An old friend of mine contacted me the other day on Facebook, asking about how I've managed going back to work after the baby was born. I answered her, but then I realized that I haven't explained very much about it on this blog, and I probably should. After all, the number of moms who bring their babies to work with them is quite small, but I think there's a lot of room for this to become a more popular option.
Here's what I wrote to my friend:
I never intended to go back to work after the baby was born. But the school where I had taught before contacted me, saying they had just one class that they needed me for. Since they were going to let me bring the baby with me, I saw no reason why not -- I'm a firm believer in keeping the baby with me all the time.
He was 5 months old when the school year started. I think I could have managed from, say, 3 months on. When he was tiny, I probably wouldn't have wanted to expose him to all the germs at school.
My one class takes less than an hour a day, and the prep work is pretty light, so it's a pretty easy situation. I also ended up volunteering to be on the sub list, so I've subbed for longer, and even working the whole morning long hasn't been a problem. I probably wouldn't want to do the whole day, though, because he does need a nap.
While I work, I usually wear him in a baby carrier like a sling or my Moby Wrap. (That thing is great -- he feels so light in it.) The kids (high school age) aren't usually too distracted by him, and he behaves really well. I do have an unusually easy baby, but I think most babies like getting out and getting some stimulation. I haven't had a problem with him crying in class more than once or twice, and the office says I can leave him with them if that happens. I don't do that, though; instead I just assign the kids some desk work so I don't have to yell over his fussing.
Overall it's been really great. I don't make a ton of money at it, but the little I take home is really handy right now. From what I know, most Catholic schools are very adaptable about babies, so you may well be able to swing a similar deal.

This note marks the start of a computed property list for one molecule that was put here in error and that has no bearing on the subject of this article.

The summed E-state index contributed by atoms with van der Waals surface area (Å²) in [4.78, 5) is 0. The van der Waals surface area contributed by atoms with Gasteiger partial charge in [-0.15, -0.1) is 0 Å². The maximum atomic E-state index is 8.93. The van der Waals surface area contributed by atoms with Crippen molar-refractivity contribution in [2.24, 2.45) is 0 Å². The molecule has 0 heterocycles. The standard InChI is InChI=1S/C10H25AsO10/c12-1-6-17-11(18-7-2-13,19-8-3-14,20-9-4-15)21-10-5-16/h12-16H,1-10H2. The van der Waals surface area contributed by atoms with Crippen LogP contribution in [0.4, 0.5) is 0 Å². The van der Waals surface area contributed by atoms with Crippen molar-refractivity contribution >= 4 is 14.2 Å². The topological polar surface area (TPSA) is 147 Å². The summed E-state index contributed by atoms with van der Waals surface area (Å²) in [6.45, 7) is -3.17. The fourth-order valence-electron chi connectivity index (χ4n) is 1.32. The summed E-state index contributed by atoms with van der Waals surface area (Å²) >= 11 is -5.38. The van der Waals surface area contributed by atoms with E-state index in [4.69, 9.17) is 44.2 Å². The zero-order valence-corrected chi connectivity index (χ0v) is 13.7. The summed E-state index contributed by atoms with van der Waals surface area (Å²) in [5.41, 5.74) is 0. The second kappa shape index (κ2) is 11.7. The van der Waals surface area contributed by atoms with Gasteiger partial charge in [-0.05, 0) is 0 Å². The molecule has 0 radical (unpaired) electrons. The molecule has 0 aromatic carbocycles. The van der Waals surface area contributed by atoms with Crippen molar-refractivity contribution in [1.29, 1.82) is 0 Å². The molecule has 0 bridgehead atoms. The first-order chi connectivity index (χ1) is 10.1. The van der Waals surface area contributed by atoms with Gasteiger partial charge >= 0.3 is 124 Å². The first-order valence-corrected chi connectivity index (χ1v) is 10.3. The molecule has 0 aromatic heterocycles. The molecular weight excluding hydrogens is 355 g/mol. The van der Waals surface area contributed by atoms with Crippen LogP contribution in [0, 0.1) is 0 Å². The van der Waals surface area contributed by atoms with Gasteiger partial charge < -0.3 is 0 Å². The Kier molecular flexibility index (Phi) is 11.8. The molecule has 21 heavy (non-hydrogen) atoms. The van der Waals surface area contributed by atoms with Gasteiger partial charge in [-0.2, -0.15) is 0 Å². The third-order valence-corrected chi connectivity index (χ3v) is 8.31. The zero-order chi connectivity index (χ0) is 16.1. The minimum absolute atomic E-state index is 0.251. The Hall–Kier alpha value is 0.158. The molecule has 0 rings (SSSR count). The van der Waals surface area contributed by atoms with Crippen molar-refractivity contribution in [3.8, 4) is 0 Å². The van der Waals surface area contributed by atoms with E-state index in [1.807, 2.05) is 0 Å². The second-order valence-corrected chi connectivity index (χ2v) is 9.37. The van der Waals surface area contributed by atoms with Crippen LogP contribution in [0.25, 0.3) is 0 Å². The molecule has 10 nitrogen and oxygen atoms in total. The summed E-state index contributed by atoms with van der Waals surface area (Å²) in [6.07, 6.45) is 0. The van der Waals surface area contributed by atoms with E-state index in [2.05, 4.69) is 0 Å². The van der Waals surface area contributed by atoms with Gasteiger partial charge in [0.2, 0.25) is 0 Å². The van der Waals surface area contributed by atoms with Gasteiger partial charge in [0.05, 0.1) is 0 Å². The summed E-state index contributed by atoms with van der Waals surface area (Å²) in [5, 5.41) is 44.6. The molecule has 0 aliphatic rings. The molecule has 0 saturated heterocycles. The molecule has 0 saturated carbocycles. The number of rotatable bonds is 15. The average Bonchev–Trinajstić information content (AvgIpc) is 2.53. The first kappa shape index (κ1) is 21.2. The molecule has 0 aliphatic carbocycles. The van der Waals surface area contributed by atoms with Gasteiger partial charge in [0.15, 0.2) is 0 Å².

A couple things to keep in mind:
Your baby might not sleep through the night until s/he's much older. So you do have to be prepared for dragging yourself out of bed to go to work when you'd really rather sleep.
I have taken many more sick days than I used to, because if either the baby is sick or I'm sick, we can't go. So far this year I think I've taken three (including today).
I'm breastfeeding, but I don't feel comfortable nursing in front of the kids. With younger kids I might, but with high school kids, it's tougher. So I nurse in the teacher's lounge right before class, or else at home before I leave, and generally he lasts fine till class is over. It takes some careful scheduling to make sure he's hungry at the right times, but he's a pretty predictable kid. Once he was really fussy during a test, and I put the diaper bag on the desk to block the view and just nursed him. It wasn't a problem. I wish I could manage nursing in the sling, but I've never gotten the hang of it.
Our school has a lot of evening events the teachers are expected to go to. I begged off of all I could, and for the few I really had to make, I've left the baby at home with John.
That's all I can think of. If you can, it would be great to wait until the baby's born to decide, since all babies are different and you don't know how you'll handle it, but I suppose that's not always possible. In any event, you should talk to your school and see how far they are willing to accommodate you.
Hope that helps!
Overall, I have no regrets about having returned to work. I was very resolved not to leave the baby -- not to mention I have no affordable childcare available. Being allowed to bring the baby has made it possible for me to care for him and be a part of the workforce. From my perspective, it's the best of all possible worlds.
I think more workplaces should provide this option, instead of requiring the forced dichotomy that women are often faced with: spend time with children or work. In an economy where two incomes are almost required, while childcare is expensive (and not the ideal for many women), we need to be thinking of more creative solutions like this.
Service-oriented jobs tend to be the easiest to combine with parenting. I've heard of receptionists, hairdressers, pediatric nurses, and daycare providers babywearing on the job. Babies love interaction, and as long as they're cozy in a sling, most have few needs. Moms will need adequate break time, and many find it helpful for a coworker to be on backup for them in case both the job and the baby need their full attention at the same time. Part-time is much easier, though I've heard of moms managing their babies at work full-time.
Here's a good source for more information.
Any other readers who have brought their babies to work? How did it go?